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The Art/Music Connection: Part I

16 Sep

gallery girl

I love stories about creative people. Learning the details behind a specific artistic inspiration or collaboration always makes my heart beat a little faster. Yes, I am an art nerd, but I’m not exclusive; tales involving serendipty are also a personal favorite. Lately a story including all of these juicy elements has been unfolding around me. The story is too long for a single blog post, so I’ve broken it in half. Welcome to Part 1.

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Klee, Kandinsky, and Music: 1920

While illustrating Susie Hodge’s new book Artists and Their Pets, I learned a lot of cool art history trivia. For example, Paul Klee and Wassily Kandinsky were friends and colleagues who had a lot in common. Along with their wives—and cats!—they lived at the Bauhaus at the same time.

bauhaus catsKlee’s cat Bimbo and Kandinsky’s cat Vaske used to study each other from across the Bauhaus campus courtyard, looking through their apartment windows.

Paul Klee

Klee and Kandinsky had music in common, too. Klee (shown above) was a violinist. As for Kandinsky (below): he could see music!

Kandinsky

In Artists and Their Pets, Susie Hodge wrote:

Kandinsky had a condition called synesthesia. This meant that he saw colors in his mind when he heard music and other sounds.

Not everyone believes that synesthesia is a thing—but really, does it matter? Kandinsky interpreted sounds on canvas as he saw them in his mind, and his work looks like music. The world owes him a debt of gratitude for opening the door to abstract art. I personally am also grateful to Susie Hodge and duopress, publisher of Artists and Their Pets, for teaching me about Klee, Kandinsky, and the eighteen other artists featured in the book.

Note: this story about Kandinsky’s synesthesia was brand new to me. I just learned it. Seriously.

Professor Violet: 1998

Way back in 1998, I was about to teach my first-ever university art course: 2D Design, a required foundational class. In a nutshell, 2D Design teaches artists how to use color, value, pattern, shape, placement, line, etc. to move the viewer’s eye around a two-dimensional composition, hopefully moving emotions in the process.

Twenty seats were filled with incoming art students who had recently arrived from all over the world. EPSON scanner imageSoon they’d begin dying their hair and piercing body parts, but in those first weeks of the fall term, they looked clean cut and bashful—except for a one or two young goths, who were ahead of the game. 😉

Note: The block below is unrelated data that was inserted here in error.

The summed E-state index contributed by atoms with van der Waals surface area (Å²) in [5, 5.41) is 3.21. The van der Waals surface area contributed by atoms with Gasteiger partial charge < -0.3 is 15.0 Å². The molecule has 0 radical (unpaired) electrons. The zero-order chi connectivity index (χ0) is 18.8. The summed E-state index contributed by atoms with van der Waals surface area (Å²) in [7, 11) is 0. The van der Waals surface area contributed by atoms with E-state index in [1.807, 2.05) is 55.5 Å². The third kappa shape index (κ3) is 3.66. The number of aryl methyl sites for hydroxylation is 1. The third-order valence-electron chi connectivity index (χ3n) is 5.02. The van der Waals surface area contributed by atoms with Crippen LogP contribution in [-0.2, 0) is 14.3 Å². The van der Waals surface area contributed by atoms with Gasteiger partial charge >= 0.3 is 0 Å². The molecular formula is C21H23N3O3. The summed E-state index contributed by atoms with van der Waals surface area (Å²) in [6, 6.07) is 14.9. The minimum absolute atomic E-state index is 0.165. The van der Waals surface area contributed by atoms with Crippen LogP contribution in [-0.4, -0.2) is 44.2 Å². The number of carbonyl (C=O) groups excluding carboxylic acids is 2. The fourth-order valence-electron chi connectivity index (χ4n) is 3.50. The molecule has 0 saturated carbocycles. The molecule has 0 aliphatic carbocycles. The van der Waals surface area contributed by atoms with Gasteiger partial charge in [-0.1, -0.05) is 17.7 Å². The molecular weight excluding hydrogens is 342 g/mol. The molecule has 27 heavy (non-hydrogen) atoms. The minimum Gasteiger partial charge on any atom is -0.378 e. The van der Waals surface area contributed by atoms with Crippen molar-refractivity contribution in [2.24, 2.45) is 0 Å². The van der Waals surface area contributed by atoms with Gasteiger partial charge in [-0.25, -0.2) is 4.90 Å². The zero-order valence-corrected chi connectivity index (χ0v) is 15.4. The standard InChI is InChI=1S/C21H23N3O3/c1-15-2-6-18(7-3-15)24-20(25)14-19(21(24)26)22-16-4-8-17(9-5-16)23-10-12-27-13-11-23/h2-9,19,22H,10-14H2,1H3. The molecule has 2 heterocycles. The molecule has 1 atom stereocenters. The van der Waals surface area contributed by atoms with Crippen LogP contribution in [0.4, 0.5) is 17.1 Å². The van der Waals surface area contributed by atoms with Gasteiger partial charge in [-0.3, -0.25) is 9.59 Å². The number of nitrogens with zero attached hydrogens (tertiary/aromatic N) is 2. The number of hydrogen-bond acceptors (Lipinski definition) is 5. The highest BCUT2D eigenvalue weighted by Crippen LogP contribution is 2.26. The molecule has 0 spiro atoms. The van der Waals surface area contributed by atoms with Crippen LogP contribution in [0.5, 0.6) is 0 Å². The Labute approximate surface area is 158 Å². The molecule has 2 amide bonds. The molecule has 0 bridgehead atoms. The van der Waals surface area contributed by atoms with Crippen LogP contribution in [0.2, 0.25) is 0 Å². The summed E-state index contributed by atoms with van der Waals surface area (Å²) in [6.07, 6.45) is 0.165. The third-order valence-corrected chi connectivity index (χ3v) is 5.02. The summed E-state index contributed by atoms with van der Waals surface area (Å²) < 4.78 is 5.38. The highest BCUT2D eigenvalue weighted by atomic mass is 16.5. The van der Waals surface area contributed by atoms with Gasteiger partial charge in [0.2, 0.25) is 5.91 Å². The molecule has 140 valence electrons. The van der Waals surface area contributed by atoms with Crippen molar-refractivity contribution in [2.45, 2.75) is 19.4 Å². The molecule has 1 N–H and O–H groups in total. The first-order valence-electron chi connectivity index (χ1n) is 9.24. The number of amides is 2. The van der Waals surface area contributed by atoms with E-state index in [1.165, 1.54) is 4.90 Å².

nervousTheir interests ranged from sound design to historic preservation of architecture. Of course, the more typical art majors were also represented: painters, illustrators, fashion and graphic designers, etc. A broad range, some of whom had no interest at all in drawing. Or 2D design. They were there to fulfil a schedule requirement, not because they  were interested in the subject. In fact, some were openly annoyed to be there. And I was completely new to teaching. It was terrifying.

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Imagine a World Without Pinterest

If the internet existed in 1998, I hadn’t found it. Google wasn’t available as a teaching resource. My colleagues were very generous with their lesson plans, but like any creative person, I had some ideas of my own that I wanted to try out. I concocted tons of homework and in-class assignments that term, but I only remember one. And it involved music.

Professor Violet’s Introduction to LINE

LINE

On LINE Day I arrived on campus armed with my husband’s boom box, a stack of CDs, and a giant box of art supplies. The students trickled in to find me organizing an array of line-making tools on the big teaching desk at the front of the classroom. Markers, every imaginable type of charcoal, brushes with pots of ink and tubes of paint, colored pencils, graphite, pastels, etc. were arranged in tidy rows.line-making toolsHanding out sheets of paper, I explained:

We will be listening to music today. Every song will make you feel a certain way. Get a sense of the mood, and then grab a tool and make a line that match the mood. Let the music inspire the line.